“Firstly it must be said that [our] dear Iran does not need a cowardly president and secondly you who so heatedly say that the nation shall slap them, what do you have to fear? … The 34 year history of the revolution has taught us that these kinds of claims normally come from those who are afraid of revelations about some of their own behind the scenes issues.”

Shariatmadari concluded on a dark note, saying: “Mr. President, in your final months in office, do not sabotage your achievements.”

Why Ahmadinejad does and does not matter

As we noted recently, the Ahmadinejad-Mashaei Current has strong roots in the security-intelligence community. It is not unlikely that during their eight years in power they have collected compromising material on various key political actors in Iran. And as Ahmadinejad’s very embarrassing revelations regarding Javad Larijani demonstrated, he is willing to use this compromising material to de-legitimize his political opponents. Furthermore, the outgoing president still has power over key political and economic levers, enabling him to sabotage the country’s political and economic system to some degree. Finally, Ahmadinejad’s escalating rhetoric and actions reveal that he is playing a dangerous game of chicken with the Islamic Republic’s leadership. He is in effect threatening to sink the Islamic Republic if Mashaei or another close ally is not allowed to participate in the election (and presumably win). Why? Ahmadinejad and his allies have likely calculated that the presidency will continue to be an important position of power in Iran. At a time when hardliners are sharpening their knives for the outgoing president and his coterie, the latter may view this as the only guarantor of their survival. These various factors make Ahmadinejad potentially dangerous for a political system still recovering from the damage done to its legitimacy by the 2009-2011 Green Movement. Ahmadinejad has it within his power to create a profound domestic crisis in the lead up to the 14 June election. This is why Ahmadinejad will matter at least until the end of voting.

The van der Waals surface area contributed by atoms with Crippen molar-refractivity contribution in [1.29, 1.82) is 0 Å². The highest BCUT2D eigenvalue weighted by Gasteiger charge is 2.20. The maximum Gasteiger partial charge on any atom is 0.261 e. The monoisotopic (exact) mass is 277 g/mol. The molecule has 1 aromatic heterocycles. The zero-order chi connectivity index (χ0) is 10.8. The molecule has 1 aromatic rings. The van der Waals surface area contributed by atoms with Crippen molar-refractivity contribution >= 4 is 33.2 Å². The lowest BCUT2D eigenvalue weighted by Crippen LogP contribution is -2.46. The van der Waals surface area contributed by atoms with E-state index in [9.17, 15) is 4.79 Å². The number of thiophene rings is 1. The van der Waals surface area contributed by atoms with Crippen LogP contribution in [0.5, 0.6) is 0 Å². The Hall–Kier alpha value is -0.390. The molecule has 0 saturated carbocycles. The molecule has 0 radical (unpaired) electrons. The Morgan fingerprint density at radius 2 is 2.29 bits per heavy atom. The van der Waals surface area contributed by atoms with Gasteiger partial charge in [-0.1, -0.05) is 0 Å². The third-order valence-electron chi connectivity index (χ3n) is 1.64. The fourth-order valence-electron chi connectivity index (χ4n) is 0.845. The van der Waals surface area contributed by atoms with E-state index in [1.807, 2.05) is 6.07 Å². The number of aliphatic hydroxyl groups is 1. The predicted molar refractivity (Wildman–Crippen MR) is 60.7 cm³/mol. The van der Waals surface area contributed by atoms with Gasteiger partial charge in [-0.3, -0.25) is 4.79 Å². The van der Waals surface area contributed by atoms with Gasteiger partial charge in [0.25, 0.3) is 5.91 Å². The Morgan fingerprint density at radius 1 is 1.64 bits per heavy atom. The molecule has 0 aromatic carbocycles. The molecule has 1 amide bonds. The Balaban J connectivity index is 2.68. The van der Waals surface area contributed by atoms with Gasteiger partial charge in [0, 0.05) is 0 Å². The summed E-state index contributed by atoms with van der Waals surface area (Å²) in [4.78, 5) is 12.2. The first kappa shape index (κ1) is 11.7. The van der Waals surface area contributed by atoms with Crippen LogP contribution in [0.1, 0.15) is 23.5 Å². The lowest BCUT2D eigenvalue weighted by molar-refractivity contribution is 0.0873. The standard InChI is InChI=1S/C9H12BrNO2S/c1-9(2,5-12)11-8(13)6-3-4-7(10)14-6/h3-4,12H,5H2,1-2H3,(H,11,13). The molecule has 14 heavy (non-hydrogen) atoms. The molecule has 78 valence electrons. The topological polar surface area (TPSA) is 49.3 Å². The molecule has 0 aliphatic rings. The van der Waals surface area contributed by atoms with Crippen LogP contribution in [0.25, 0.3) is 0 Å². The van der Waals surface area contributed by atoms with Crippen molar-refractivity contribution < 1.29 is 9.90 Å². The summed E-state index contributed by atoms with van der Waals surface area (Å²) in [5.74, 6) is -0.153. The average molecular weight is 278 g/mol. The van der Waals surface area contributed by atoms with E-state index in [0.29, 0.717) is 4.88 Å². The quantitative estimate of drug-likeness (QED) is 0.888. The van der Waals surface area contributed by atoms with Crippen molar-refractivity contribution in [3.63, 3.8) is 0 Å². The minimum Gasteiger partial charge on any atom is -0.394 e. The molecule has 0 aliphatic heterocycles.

However, Ahmadinejad’s escalatory rhetoric and actions may be based on an overestimation of his political strength or a sense of desperation. Ahmadinejad’s provincial tours, as will as his recent disappointing “rally” at Tehran’s Azadi Stadium, demonstrate that the president does not have the kind of social base, either among Iran’s working or middle-class, to generate pressure on the regime from the street. At the same time, Ahmadinejad’s key political weapon which he continues to advertise, compromising material on key political actors in Iran, is not as strong as he perceives. The Islamic Republic is not a liberal democracy whose rulers can be overturned by such revelations. Authoritarian regimes such the one in Iran are better suited to surviving Watergate or Wikileaks-style scandals because they are not accountable to their people to the same extent as democracies. Thus, while Ahmadinejad can create a domestic crisis, it appears that it is not within his power to emerge victorious from any such crisis or even fundamentally threaten the survival of the regime.

The Ahmadinejad-Mashaei Current’s political survival is however in doubt. Firouzabadi’s claim that Ahmadinejad’s words are a “provocation of public opinion” indicates that the regime may be willing to carry out criminal proceedings against him in the future. Shariatmadari’s musings that Ahmadinejad may in fact be afraid of those he is threatening may indicate that hardliners may also have some compromising material on the outgoing president. Ahmadinejad is playing a dangerous game of chicken with the Islamic Republic, but the hardliners who control the regime are not blinking.